Exploding heads in the open source community

Late last week, Tim O'Reilly announced at his company's open source convention that Microsoft would submit its shared source licenses to the Open Source Initiative (OSI) to be certified as true open source licenses. It's a curious notion, but makes a lot of sense.

Late last week, Tim O'Reilly announced at his company's open source convention that Microsoft would submit its shared source licenses to the Open Source Initiative (OSI) to be certified as true open source licenses. It's a curious notion, but makes a lot of sense. Microsoft probably wants to find a way to harness the energy and benefit from the scrutiny of the shared development process. They cannot do that, however, with a license that is designed by someone with strong antipathies towards proprietary software, aiming at every turn to create artificial walls around GPL product to ensure that proprietary software cannot use it. Big surprise, Microsoft's shared source licenses are more friendly to proprietary software, and I bet code licensed under them would be more acceptable to the company. That could matter, as if Microsoft were to use a particular external shared source product in its own products, it would quickly result in distribution numbers that would be the envy of most open source projects.

On Wednesday, the state of Massachusetts officially declared that OOXML, Microsoft's standardized XML document format, is on an equal standing with ODF, and thus suitable for state employees and contractors to use in work relating to the state. Perhaps some will view this as "just" a small east coast American state choosing to make life easier for the beast of Redmond. But, like a bag of popcorn, the popping starts slowly, and if the ISO does in the end opt to ratify OOXML as an official standard, expect the popping noise to accelerate.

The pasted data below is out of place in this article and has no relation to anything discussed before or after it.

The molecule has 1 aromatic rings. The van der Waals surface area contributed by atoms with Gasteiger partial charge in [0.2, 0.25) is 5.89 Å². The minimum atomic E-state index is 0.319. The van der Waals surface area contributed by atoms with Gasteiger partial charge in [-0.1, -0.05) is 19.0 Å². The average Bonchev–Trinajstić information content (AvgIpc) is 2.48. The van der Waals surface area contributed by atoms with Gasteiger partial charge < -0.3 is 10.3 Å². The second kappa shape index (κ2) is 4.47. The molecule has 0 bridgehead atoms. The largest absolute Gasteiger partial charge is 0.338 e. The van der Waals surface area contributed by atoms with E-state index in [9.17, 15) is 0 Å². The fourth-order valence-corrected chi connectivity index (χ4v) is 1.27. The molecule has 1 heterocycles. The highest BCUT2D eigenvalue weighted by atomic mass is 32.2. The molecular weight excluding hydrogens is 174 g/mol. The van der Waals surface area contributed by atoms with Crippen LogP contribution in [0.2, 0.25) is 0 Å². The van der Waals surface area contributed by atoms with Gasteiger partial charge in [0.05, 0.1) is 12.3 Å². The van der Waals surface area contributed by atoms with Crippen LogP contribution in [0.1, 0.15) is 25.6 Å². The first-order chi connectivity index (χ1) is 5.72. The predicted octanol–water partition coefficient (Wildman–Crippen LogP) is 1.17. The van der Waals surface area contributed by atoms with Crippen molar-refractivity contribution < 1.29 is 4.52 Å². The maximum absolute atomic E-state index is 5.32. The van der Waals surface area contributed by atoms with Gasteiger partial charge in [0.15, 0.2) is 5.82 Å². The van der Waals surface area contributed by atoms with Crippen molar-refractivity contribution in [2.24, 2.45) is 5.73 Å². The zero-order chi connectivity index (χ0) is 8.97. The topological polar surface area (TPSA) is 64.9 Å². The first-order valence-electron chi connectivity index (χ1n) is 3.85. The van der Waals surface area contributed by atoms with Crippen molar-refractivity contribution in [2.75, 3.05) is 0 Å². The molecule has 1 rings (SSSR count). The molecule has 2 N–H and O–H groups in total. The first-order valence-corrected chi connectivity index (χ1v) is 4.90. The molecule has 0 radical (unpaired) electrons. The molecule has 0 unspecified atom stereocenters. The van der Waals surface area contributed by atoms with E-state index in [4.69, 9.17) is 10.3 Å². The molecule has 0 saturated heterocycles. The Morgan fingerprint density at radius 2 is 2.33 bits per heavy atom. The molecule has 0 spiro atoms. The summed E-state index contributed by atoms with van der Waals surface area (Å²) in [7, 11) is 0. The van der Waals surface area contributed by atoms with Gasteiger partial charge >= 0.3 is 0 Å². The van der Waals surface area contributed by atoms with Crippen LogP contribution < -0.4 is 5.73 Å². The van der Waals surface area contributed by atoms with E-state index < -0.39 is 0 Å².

Also Wednesday, Microsoft proceeded with plans to submit its new HD Photo document format to the JPEG Standards group. There's still a bit of ways to go, but it seems likely that it will be ratified. If you consider that VC-1 wasn't ratified too long ago by SMPTE (a format based on Windows Media Video version 9), one might conclude that Microsoft has found the open standards religion...at least in the sense that when it makes technology in-house, it moves to get it standardized early.

Among those with long-seated antipathies towards Microsoft, this was always certain to create a fair degree of cognitive dissonance. Microsoft is no longer keeping its technology so close to the vest. The battle is no longer for access to information, but whether Microsoft's standards are "worthy", a "my standard is better than your standard" sort of debate.

For some, it doesn't matter whether Microsoft standardized the entire WIN32 API. Microsoft "can't be trusted," and therefore, no standard with which they are associated will pass muster.

Fortunately, most aren't so dogmatic. Most will simply see that Microsoft IS being more open than they have ever been before. They will note that Microsoft is starting to standardize new technology early in the process rather than waiting for a smaller competitor to beat them to the punch and publicly embarass them in small east coast states.

Consumers (and developers) have more information about the protocols and formats Microsoft uses than ever before. No, Microsoft code that implement these standards will never be GPLed (though they may use the new licenses), and they have a greater tendency to create something that they drop as a closer-to-finished product on standardization committees, but that's the way MOST proprietary companies work. Adobe did this with PDF. Proprietary companies aren't going to approach the process the same way open source developers might, because they often build a market for a product before they step back and try to make a standard out of the resulting technology.

That's not a bad thing. Remember, proprietary companies have closer links to real world customers than most open source developers. That shapes the technology they develop, and is a useful feeder into the standardization process.

Irrespective of your preferences, developers now have a heck of a lot of information about the formats used by the most popular software products in existence. That can't be a bad thing. Open source has accomplished much in its competition with Microsoft. The fact that Microsoft releases this kind of information is proof of that.